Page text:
How to authentically assess learners’ comprehension in online courses

In face-to-face and online courses, instructors often ask learners to regurgitate what they know on paper as a means of assessment. Multiple-choice tests and essays are great at evaluating someone’s knowledge of facts and figures, but assessing learners’ soft skills and how well they apply their knowledge is more difficult. There is certainly a place for these traditional assessments in education, but the skills employers want from recent graduates are evolving.

A recent report from the Association of American Colleges & Universities found that a majority of employers believe broad learning and cross-cutting skills are the best preparation for long-term career success. Organizations and hiring managers also placed a high priority on graduates’ demonstrated proficiency in skills and knowledge that cut across majors. Some of the college learning outcomes they rated as most important were oral communication, critical thinking, working effectively in teams, and the real-world application of skills and knowledge.

Higher ed institutions inherit much of the burden to ensure learners are job-ready upon graduation, so they must adapt to these changing demands. That means providing more opportunities to develop key soft skills and leveraging tools that provide a more authentic representation of students’ comprehension level. Most colleges and universities have science laboratories, student media organizations, and other immersive experiences on campus for this reason, but online courses face some challenges in this regard.

How can educators facilitate experiential exercises and evaluate the application of knowledge from a distance? Video assessment platforms offer a unique solution.

Show me what you know
Video assessment platforms help instructors evaluate students’ comprehension level more authentically because learners are showing what they know on video. As they complete experiential exercises, students demonstrate skills and knowledge that give an educator more insight into their thought process. Here are some examples of what this workflow could look like.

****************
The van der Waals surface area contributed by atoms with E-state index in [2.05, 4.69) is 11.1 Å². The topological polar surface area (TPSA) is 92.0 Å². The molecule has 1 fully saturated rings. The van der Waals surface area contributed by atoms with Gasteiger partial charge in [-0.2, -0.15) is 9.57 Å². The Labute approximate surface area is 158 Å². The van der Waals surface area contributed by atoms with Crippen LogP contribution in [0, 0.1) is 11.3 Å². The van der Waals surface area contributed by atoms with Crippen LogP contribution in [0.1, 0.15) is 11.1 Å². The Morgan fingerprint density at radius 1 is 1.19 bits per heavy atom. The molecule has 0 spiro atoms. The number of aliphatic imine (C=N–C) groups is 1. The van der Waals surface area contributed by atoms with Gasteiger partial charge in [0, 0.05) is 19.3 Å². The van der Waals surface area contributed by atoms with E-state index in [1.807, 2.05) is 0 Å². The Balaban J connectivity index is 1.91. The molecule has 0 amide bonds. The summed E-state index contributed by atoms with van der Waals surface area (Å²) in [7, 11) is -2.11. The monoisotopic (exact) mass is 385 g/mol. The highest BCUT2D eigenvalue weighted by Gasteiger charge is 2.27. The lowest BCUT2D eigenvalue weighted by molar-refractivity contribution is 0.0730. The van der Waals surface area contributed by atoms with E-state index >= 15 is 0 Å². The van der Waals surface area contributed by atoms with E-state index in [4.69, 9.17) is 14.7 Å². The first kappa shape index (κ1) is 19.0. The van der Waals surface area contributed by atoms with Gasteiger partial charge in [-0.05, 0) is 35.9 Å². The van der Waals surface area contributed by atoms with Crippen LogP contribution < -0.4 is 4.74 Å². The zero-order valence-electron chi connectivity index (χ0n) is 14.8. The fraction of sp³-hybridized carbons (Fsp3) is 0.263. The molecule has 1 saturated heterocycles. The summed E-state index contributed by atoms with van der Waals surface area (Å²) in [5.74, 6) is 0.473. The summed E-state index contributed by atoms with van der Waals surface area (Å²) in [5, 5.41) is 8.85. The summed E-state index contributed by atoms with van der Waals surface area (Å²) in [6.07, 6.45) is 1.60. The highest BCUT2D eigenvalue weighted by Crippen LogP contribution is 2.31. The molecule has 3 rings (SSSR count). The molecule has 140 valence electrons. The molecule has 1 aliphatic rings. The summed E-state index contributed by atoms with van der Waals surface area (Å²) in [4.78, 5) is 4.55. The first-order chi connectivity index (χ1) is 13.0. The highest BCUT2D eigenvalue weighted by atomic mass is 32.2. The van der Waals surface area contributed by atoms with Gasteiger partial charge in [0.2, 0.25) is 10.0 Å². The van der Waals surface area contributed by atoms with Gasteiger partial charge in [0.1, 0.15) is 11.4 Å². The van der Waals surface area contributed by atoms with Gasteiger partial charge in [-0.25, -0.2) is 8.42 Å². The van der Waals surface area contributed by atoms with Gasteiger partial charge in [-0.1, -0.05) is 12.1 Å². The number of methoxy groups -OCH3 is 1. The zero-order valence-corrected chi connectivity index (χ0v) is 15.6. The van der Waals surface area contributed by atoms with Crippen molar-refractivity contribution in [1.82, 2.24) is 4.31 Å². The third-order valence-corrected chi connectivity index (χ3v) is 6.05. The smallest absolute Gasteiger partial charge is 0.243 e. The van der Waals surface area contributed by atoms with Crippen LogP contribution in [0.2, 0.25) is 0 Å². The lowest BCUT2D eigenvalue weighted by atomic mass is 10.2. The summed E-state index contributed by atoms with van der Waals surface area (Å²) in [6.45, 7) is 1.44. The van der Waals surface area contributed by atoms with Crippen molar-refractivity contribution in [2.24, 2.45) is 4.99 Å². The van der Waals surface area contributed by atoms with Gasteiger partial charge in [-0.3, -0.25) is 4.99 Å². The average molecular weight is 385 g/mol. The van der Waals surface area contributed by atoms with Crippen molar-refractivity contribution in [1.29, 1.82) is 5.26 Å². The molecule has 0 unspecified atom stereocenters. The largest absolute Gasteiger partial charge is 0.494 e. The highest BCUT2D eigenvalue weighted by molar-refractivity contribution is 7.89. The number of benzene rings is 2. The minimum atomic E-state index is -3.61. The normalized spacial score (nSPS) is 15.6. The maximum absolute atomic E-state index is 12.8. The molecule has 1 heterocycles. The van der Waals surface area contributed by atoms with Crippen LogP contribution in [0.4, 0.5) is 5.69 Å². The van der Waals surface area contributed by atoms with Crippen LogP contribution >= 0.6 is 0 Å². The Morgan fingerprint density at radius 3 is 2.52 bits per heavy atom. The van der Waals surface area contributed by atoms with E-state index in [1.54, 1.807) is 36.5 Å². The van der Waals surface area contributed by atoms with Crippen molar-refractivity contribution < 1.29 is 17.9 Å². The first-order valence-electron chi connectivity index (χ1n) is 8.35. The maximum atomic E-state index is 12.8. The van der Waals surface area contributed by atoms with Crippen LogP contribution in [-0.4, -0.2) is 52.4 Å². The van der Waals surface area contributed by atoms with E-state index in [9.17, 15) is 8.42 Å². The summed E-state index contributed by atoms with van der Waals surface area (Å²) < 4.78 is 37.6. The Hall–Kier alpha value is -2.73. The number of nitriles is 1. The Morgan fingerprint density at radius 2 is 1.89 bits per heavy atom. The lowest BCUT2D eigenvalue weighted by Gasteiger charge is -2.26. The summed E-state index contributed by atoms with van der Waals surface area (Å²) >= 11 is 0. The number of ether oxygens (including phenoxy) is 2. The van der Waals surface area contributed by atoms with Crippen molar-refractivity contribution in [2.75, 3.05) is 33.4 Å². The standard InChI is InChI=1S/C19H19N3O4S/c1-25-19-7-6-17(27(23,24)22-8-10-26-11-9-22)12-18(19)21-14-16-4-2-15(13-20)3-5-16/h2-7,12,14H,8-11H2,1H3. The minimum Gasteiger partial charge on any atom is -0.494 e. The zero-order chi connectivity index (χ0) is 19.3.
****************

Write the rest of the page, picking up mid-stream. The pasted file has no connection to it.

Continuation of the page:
• Perform a task: In an online physical therapy course, learners might demonstrate a therapeutic technique on video, based on the treatment plan or symptoms their instructor gives them. As an additional layer to the assignment, an educator could also require the student to explain the “what” and “why” of the physical skill they’re performing. This type of submission not only showcases someone’s knowledge of physical therapy, but also strengthens their communication and critical thinking skills.
  • Practice a real-life scenario: No matter what career someone pursues, they will eventually have to interview for the position they want. Some video assessment platforms allow instructors to replicate the nature of a face-to-face conversation via asynchronous video. Instructors can ask typical interview questions on video and let students practice selling themselves, thinking on the fly, and communicating what they know in a structured, real-world context.
  • Role play activities: Whether they facilitate these exercises in real time or not, instructors can create role play activities where students practice street interactions or other everyday scenarios in a world languages course. Educators might upload prompts of native speakers and have learners respond accordingly, or have two students play each role in a live situation where they converse back and forth. This is a great way to develop communication and collaboration skills.
  • Analyze or respond to a relevant scenario: In a psychology or counseling course, instructors can upload a video of a patient-doctor session and ask students to analyze it. The educator might have them identify certain techniques the therapist or counselor is using and provide additional insight. This is also a good “what’s next” exercise. Students might be required to determine the next steps for this patient in more advanced courses.

There are numerous applications educators can construct using video assessment platforms, but the main takeaway is the insight they receive from these student videos. Learners might be able to recall the information they studied and score well on a paper-based assessment, but this knowledge is often limited to a particular context. When students have to solve a higher-level problem or apply knowledge to a real-life situation, they truly show their depth of understanding on that particular topic. This enables instructors to gather a more authentic representation of what learners understand.

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